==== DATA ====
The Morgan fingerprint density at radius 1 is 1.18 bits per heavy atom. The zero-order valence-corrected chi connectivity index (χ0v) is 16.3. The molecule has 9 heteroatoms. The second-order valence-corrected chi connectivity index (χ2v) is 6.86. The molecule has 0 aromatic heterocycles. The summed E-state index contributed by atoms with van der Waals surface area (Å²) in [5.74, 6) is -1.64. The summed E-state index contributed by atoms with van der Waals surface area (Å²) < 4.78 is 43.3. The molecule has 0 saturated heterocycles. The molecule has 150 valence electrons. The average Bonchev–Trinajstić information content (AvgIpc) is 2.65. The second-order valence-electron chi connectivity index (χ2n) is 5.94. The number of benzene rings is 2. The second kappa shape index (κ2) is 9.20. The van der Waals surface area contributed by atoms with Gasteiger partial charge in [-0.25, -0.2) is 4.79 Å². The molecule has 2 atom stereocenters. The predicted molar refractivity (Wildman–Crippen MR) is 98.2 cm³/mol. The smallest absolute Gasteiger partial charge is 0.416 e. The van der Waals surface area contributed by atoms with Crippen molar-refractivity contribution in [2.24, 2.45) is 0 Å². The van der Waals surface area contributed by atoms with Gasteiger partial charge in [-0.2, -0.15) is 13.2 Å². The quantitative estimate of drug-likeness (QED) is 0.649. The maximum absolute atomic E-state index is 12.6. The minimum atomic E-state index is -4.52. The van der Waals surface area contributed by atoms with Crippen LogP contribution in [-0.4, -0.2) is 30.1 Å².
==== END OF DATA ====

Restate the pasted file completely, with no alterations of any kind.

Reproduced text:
The Morgan fingerprint density at radius 1 is 1.18 bits per heavy atom. The zero-order valence-corrected chi connectivity index (χ0v) is 16.3. The molecule has 9 heteroatoms. The second-order valence-corrected chi connectivity index (χ2v) is 6.86. The molecule has 0 aromatic heterocycles. The summed E-state index contributed by atoms with van der Waals surface area (Å²) in [5.74, 6) is -1.64. The summed E-state index contributed by atoms with van der Waals surface area (Å²) < 4.78 is 43.3. The molecule has 0 saturated heterocycles. The molecule has 150 valence electrons. The average Bonchev–Trinajstić information content (AvgIpc) is 2.65. The second-order valence-electron chi connectivity index (χ2n) is 5.94. The number of benzene rings is 2. The second kappa shape index (κ2) is 9.20. The van der Waals surface area contributed by atoms with Gasteiger partial charge in [-0.25, -0.2) is 4.79 Å². The molecule has 2 atom stereocenters. The predicted molar refractivity (Wildman–Crippen MR) is 98.2 cm³/mol. The smallest absolute Gasteiger partial charge is 0.416 e. The van der Waals surface area contributed by atoms with Crippen molar-refractivity contribution in [2.24, 2.45) is 0 Å². The van der Waals surface area contributed by atoms with Gasteiger partial charge in [-0.2, -0.15) is 13.2 Å². The quantitative estimate of drug-likeness (QED) is 0.649. The maximum absolute atomic E-state index is 12.6. The minimum atomic E-state index is -4.52. The van der Waals surface area contributed by atoms with Crippen LogP contribution in [-0.4, -0.2) is 30.1 Å².